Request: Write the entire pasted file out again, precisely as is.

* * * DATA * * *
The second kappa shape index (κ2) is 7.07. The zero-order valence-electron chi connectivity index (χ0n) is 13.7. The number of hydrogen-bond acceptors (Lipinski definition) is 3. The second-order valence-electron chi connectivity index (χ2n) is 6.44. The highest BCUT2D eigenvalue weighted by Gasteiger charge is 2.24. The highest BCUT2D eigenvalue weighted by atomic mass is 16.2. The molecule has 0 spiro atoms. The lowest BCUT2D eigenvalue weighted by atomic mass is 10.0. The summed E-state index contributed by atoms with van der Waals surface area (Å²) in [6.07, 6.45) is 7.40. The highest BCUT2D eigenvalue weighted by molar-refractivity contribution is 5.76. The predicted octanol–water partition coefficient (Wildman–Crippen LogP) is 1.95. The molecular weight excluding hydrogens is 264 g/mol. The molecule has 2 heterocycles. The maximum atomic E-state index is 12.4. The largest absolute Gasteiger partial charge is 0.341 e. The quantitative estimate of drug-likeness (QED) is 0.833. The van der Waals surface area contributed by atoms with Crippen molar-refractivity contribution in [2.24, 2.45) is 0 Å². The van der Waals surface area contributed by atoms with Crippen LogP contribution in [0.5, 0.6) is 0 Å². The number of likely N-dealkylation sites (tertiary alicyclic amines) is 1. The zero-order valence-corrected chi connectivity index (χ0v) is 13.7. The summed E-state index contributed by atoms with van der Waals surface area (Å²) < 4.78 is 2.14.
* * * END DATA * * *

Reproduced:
The second kappa shape index (κ2) is 7.07. The zero-order valence-electron chi connectivity index (χ0n) is 13.7. The number of hydrogen-bond acceptors (Lipinski definition) is 3. The second-order valence-electron chi connectivity index (χ2n) is 6.44. The highest BCUT2D eigenvalue weighted by Gasteiger charge is 2.24. The highest BCUT2D eigenvalue weighted by atomic mass is 16.2. The molecule has 0 spiro atoms. The lowest BCUT2D eigenvalue weighted by atomic mass is 10.0. The summed E-state index contributed by atoms with van der Waals surface area (Å²) in [6.07, 6.45) is 7.40. The highest BCUT2D eigenvalue weighted by molar-refractivity contribution is 5.76. The predicted octanol–water partition coefficient (Wildman–Crippen LogP) is 1.95. The molecular weight excluding hydrogens is 264 g/mol. The molecule has 2 heterocycles. The maximum atomic E-state index is 12.4. The largest absolute Gasteiger partial charge is 0.341 e. The quantitative estimate of drug-likeness (QED) is 0.833. The van der Waals surface area contributed by atoms with Crippen molar-refractivity contribution in [2.24, 2.45) is 0 Å². The van der Waals surface area contributed by atoms with Crippen LogP contribution in [0.5, 0.6) is 0 Å². The number of likely N-dealkylation sites (tertiary alicyclic amines) is 1. The zero-order valence-corrected chi connectivity index (χ0v) is 13.7. The summed E-state index contributed by atoms with van der Waals surface area (Å²) < 4.78 is 2.14.